In a secondary role at the Canadian Forces College, I planned and led 10-day tours (staff rides) for 130+ staff and students to the major Canadian battlefields in France (Vimy Ridge, Dieppe, Juno Beach, Caen, Falaise, Beaumont Hamel) and Belgium (Mons, Hill 60, Ypres) from the Great War and World War II. We also had stops at various NATO and national strategic headquarters in Belgium, France, Germany, The Netherlands, and the United Kingdom.
Joint Task Force Central / Land Force Central Area HQ
September 2009 – July 2011
The Department of National Defence sponsored three years of my PhD at the Rotman School of Management from September 2006 – August 2009. After completing my comprehensive exams and a research project, I was asked to assume a senior strategic planning role at the Joint Task Force Central / Land Force Central Area Headquarters. That is a mouth-full. In short, I worked for the Canadian Army. More specifically, I analyzed the Army’s annual national strategic goals and resource allocations (within the overarching Canadian Forces strategy and budget), and those of our subordinate Army units (Regular Force and Reserve) throughout Ontario, to recommend a strategic plan and resource allocation to the one-star General, Commander Land Force Central Area.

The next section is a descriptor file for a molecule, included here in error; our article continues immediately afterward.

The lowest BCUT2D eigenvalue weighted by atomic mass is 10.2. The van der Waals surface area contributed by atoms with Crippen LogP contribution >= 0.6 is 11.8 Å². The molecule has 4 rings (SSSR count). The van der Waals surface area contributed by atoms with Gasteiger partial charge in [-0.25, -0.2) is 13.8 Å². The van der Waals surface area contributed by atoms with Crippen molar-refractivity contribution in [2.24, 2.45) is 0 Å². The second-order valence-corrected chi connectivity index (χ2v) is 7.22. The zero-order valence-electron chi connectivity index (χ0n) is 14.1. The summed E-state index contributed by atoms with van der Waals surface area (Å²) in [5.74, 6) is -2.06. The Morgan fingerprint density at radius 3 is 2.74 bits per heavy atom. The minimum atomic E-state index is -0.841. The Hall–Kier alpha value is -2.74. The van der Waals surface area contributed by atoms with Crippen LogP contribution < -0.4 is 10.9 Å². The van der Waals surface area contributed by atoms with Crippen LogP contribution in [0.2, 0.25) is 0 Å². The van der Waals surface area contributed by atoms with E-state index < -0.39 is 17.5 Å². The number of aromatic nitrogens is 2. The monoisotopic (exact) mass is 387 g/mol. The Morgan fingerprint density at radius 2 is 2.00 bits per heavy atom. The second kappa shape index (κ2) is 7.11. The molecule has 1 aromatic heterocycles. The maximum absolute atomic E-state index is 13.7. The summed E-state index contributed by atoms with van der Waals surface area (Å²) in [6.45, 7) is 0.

Canadian Forces Recruiting Centre
August 2011 – February 2013
I was asked to put all of my previous experience and education to use within the recruiting system as the officer in charge of educational programs sponsored by the Canadian Forces at civilian universities and colleges. In this role I reviewed educational requirements and program curricula to ensure a match between Canadian Forces needs, and educational opportunities.
I put these next two sections in to round out my time in uniform, but put them last to reflect the fact that these periods were primarily concerned with my own education and training.
Royal Military College
June 1988 – May 1992
Chemical and Materials Engineering student, Cadet Squadron Training Officer, and member/captain of the varsity soccer team. Four incredible years of education in both engineering and leadership, which eventually led to me meeting my future wife.
Canadian Forces Air Navigation School
June 1992 – December 1994
I will use the dates above to maintain the chronology, however I did a number of things between graduation from RMC in May 1992, and the start of my Air Navigator training in December 1993. I had two interesting positions that exposed me to the machinery behind military operations as “on-the-job” training while I waited for my navigator course start. In the first, I built a database on an old Sun Microsystem for the career managers in charge of pilots and air navigators at National Defence Headquarters in Ottawa. That was followed by a job in the Air Command Operations Centre in Winnipeg. I also played a lot of very competitive soccer with the military teams in both Ottawa, and Winnipeg.
The year of navigator training at CFANS was fascinating. We learned air plot which is now a lost art that used dead-reckoning, a pencil, a ruler, and a protractor. We also learned to use a sextant for celestial navigation – the most ancient form of navigation, and one that unfortunately is no longer practiced. Our airplane was the CT-142 Dash-8, nick-named “Gonzo” because of the very long nose that houses its radar.
I retired in February 2013 after nearly 25 years of service to complete my PhD at the Rotman School of Management, and to pursue a career as an academic.